"Grubb's powerful vision of a workforce development system connected by vertical ladders for upward mobility adds an important new dimension to our continued efforts at system reform. The unfortunate reality is that neither our first-chance education system nor our second-chance job training system have succeeded in creating clear pathways out of poverty for many of our citizens. Grubb's message deserves a serious hearing by policy makers and practitioners alike." —Evelyn Ganzglass, National Governors' Association Over the past three decades, job training programs have proliferated in response to mounting problems of unemployment, poverty, and expanding welfare rolls. These programs and the institutions that administer them have grown to a number and complexity that make it increasingly difficult for policymakers to interpret their effectiveness. Learning to Work offers a comprehensive assessment of efforts to move individuals into the workforce, and explains why their success has been limited. Learning to Work offers a complete history of job training in the United States, beginning with the Department of Labor's manpower development programs in the1960s and detailing the expansion of services through the Comprehensive Employment and Training Act in the 1970s and the Job Training Partnership Act in the 1980s.Other programs have sprung from the welfare system or were designed to meet the needs of various state and corporate development initiatives. The result is a complex mosaic of welfare-to-work, second-chance training, and experimental programs, all with their own goals, methodology, institutional administration, and funding. Learning to Work examines the findings of the most recent and sophisticated job training evaluations and what they reveal for each type of program. Which agendas prove most effective? Do their effects last over time? How well do programs benefit various populations, from welfare recipients to youths to displaced employees in need of retraining? The results are not encouraging. Many programs increase employment and reduce welfare dependence, but by meager increments, and the results are often temporary. On average most programs boosted earnings by only $200 to $500 per year, and even these small effects tended to decay after four or five years.Overall, job training programs moved very few individuals permanently off welfare, and provided no entry into a middle-class occupation or income. Learning to Work provides possible explanations for these poor results, citing the limited scope of individual programs, their lack of linkages to other programs or job-related opportunities, the absence of academic content or solid instructional methods, and their vulnerability to local political interference. Author Norton Grubb traces the root of these problems to the inherent separation of job training programs from the more successful educational system. He proposes consolidating the two domains into a clearly defined hierarchy of programs that combine school- and work-based instruction and employ proven methods of student-centered, project-based teaching. By linking programs tailored to every level of need and replacing short-term job training with long-term education, a system could be created to enable individuals to achieve increasing levels of economic success. The problems that job training programs address are too serious too ignore. Learning to Work tells us what's wrong with job training today, and offers a practical vision for reform.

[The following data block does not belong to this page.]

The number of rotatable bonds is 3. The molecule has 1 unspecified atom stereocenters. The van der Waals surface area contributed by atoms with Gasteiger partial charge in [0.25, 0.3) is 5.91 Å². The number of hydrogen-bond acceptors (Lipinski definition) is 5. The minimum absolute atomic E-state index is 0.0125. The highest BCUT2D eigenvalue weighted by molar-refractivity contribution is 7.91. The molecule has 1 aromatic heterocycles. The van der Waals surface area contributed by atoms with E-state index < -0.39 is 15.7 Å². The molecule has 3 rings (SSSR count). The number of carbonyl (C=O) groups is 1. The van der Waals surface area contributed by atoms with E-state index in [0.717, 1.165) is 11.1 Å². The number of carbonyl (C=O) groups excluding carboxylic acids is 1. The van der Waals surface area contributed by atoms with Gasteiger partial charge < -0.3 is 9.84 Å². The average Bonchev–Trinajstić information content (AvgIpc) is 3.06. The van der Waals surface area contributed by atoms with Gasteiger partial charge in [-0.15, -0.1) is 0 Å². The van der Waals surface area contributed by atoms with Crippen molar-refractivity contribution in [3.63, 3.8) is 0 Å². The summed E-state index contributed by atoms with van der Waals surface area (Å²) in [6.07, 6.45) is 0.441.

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Legal Interpreting